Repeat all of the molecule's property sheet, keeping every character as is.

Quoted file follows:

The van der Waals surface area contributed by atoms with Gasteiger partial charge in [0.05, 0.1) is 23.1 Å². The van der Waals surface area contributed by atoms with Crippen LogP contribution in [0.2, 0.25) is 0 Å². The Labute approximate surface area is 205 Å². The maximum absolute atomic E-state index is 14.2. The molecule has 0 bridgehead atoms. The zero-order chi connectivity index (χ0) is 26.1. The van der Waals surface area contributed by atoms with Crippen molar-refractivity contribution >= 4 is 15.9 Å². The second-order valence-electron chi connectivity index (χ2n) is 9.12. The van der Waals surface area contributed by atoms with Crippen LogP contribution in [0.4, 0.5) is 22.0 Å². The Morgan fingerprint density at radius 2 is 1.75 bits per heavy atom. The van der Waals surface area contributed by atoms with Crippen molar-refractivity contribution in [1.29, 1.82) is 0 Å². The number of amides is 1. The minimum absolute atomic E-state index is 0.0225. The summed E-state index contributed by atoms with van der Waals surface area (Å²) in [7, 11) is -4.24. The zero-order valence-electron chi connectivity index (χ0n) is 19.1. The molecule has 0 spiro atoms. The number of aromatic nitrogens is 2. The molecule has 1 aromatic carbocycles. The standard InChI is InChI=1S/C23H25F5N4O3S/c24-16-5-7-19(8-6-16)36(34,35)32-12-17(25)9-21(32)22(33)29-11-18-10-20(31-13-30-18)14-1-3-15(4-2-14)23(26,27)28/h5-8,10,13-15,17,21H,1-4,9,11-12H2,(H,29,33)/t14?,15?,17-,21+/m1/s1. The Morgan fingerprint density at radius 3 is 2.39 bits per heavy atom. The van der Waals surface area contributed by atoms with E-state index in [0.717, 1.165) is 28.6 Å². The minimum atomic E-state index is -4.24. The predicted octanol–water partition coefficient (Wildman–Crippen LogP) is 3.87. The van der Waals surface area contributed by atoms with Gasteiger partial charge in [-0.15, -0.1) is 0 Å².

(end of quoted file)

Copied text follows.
The van der Waals surface area contributed by atoms with Gasteiger partial charge in [0.05, 0.1) is 23.1 Å². The van der Waals surface area contributed by atoms with Crippen LogP contribution in [0.2, 0.25) is 0 Å². The Labute approximate surface area is 205 Å². The maximum absolute atomic E-state index is 14.2. The molecule has 0 bridgehead atoms. The zero-order chi connectivity index (χ0) is 26.1. The van der Waals surface area contributed by atoms with Crippen molar-refractivity contribution >= 4 is 15.9 Å². The second-order valence-electron chi connectivity index (χ2n) is 9.12. The van der Waals surface area contributed by atoms with Crippen LogP contribution in [0.4, 0.5) is 22.0 Å². The Morgan fingerprint density at radius 2 is 1.75 bits per heavy atom. The van der Waals surface area contributed by atoms with Crippen molar-refractivity contribution in [1.29, 1.82) is 0 Å². The number of amides is 1. The minimum absolute atomic E-state index is 0.0225. The summed E-state index contributed by atoms with van der Waals surface area (Å²) in [7, 11) is -4.24. The zero-order valence-electron chi connectivity index (χ0n) is 19.1. The molecule has 0 spiro atoms. The number of aromatic nitrogens is 2. The molecule has 1 aromatic carbocycles. The standard InChI is InChI=1S/C23H25F5N4O3S/c24-16-5-7-19(8-6-16)36(34,35)32-12-17(25)9-21(32)22(33)29-11-18-10-20(31-13-30-18)14-1-3-15(4-2-14)23(26,27)28/h5-8,10,13-15,17,21H,1-4,9,11-12H2,(H,29,33)/t14?,15?,17-,21+/m1/s1. The Morgan fingerprint density at radius 3 is 2.39 bits per heavy atom. The van der Waals surface area contributed by atoms with E-state index in [0.717, 1.165) is 28.6 Å². The minimum atomic E-state index is -4.24. The predicted octanol–water partition coefficient (Wildman–Crippen LogP) is 3.87. The van der Waals surface area contributed by atoms with Gasteiger partial charge in [-0.15, -0.1) is 0 Å².